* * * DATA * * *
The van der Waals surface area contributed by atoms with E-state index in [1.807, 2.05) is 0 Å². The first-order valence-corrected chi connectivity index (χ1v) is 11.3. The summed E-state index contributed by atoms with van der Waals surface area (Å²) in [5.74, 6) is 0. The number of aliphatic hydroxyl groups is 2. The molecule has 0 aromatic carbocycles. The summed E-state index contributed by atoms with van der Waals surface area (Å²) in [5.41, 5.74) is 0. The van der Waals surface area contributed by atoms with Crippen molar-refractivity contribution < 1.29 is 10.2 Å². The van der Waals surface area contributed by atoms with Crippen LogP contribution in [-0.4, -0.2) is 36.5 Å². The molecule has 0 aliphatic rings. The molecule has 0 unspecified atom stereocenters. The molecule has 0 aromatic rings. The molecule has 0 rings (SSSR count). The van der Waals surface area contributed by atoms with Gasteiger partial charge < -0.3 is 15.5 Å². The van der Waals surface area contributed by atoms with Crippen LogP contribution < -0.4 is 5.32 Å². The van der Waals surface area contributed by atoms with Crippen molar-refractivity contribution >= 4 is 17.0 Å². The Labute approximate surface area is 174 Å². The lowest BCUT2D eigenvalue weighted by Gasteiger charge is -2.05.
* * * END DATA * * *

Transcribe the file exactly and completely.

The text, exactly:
The van der Waals surface area contributed by atoms with E-state index in [1.807, 2.05) is 0 Å². The first-order valence-corrected chi connectivity index (χ1v) is 11.3. The summed E-state index contributed by atoms with van der Waals surface area (Å²) in [5.74, 6) is 0. The number of aliphatic hydroxyl groups is 2. The molecule has 0 aromatic carbocycles. The summed E-state index contributed by atoms with van der Waals surface area (Å²) in [5.41, 5.74) is 0. The van der Waals surface area contributed by atoms with Crippen molar-refractivity contribution < 1.29 is 10.2 Å². The van der Waals surface area contributed by atoms with Crippen LogP contribution in [-0.4, -0.2) is 36.5 Å². The molecule has 0 aliphatic rings. The molecule has 0 unspecified atom stereocenters. The molecule has 0 aromatic rings. The molecule has 0 rings (SSSR count). The van der Waals surface area contributed by atoms with Gasteiger partial charge < -0.3 is 15.5 Å². The van der Waals surface area contributed by atoms with Crippen LogP contribution < -0.4 is 5.32 Å². The van der Waals surface area contributed by atoms with Crippen molar-refractivity contribution >= 4 is 17.0 Å². The Labute approximate surface area is 174 Å². The lowest BCUT2D eigenvalue weighted by Gasteiger charge is -2.05.